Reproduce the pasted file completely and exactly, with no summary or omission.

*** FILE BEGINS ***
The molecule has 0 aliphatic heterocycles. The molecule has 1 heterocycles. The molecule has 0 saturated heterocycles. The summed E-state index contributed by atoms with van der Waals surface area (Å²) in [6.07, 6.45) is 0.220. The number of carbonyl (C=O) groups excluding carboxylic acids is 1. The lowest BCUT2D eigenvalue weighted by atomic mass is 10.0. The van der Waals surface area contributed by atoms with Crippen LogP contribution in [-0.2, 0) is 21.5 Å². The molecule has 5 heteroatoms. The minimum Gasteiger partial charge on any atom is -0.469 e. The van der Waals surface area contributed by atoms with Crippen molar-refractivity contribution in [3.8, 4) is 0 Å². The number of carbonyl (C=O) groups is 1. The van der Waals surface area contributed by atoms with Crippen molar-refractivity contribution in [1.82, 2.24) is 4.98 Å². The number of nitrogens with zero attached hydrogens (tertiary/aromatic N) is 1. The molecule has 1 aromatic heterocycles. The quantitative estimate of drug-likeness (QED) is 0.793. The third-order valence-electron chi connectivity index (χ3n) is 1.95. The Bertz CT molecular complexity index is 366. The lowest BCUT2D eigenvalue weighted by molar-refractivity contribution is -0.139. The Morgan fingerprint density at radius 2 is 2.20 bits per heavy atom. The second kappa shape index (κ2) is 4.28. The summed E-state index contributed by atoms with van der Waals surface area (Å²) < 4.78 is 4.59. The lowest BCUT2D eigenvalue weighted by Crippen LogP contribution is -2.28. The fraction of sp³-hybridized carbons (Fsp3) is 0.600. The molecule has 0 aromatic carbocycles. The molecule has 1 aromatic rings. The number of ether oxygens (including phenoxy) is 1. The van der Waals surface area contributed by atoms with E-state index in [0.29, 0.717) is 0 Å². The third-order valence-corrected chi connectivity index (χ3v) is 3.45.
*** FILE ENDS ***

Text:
The molecule has 0 aliphatic heterocycles. The molecule has 1 heterocycles. The molecule has 0 saturated heterocycles. The summed E-state index contributed by atoms with van der Waals surface area (Å²) in [6.07, 6.45) is 0.220. The number of carbonyl (C=O) groups excluding carboxylic acids is 1. The lowest BCUT2D eigenvalue weighted by atomic mass is 10.0. The van der Waals surface area contributed by atoms with Crippen LogP contribution in [-0.2, 0) is 21.5 Å². The molecule has 5 heteroatoms. The minimum Gasteiger partial charge on any atom is -0.469 e. The van der Waals surface area contributed by atoms with Crippen molar-refractivity contribution in [3.8, 4) is 0 Å². The number of carbonyl (C=O) groups is 1. The van der Waals surface area contributed by atoms with Crippen molar-refractivity contribution in [1.82, 2.24) is 4.98 Å². The number of nitrogens with zero attached hydrogens (tertiary/aromatic N) is 1. The molecule has 1 aromatic heterocycles. The quantitative estimate of drug-likeness (QED) is 0.793. The third-order valence-electron chi connectivity index (χ3n) is 1.95. The Bertz CT molecular complexity index is 366. The lowest BCUT2D eigenvalue weighted by molar-refractivity contribution is -0.139. The Morgan fingerprint density at radius 2 is 2.20 bits per heavy atom. The second kappa shape index (κ2) is 4.28. The summed E-state index contributed by atoms with van der Waals surface area (Å²) < 4.78 is 4.59. The lowest BCUT2D eigenvalue weighted by Crippen LogP contribution is -2.28. The fraction of sp³-hybridized carbons (Fsp3) is 0.600. The molecule has 0 aromatic carbocycles. The molecule has 1 aromatic rings. The number of ether oxygens (including phenoxy) is 1. The van der Waals surface area contributed by atoms with E-state index in [0.29, 0.717) is 0 Å². The third-order valence-corrected chi connectivity index (χ3v) is 3.45.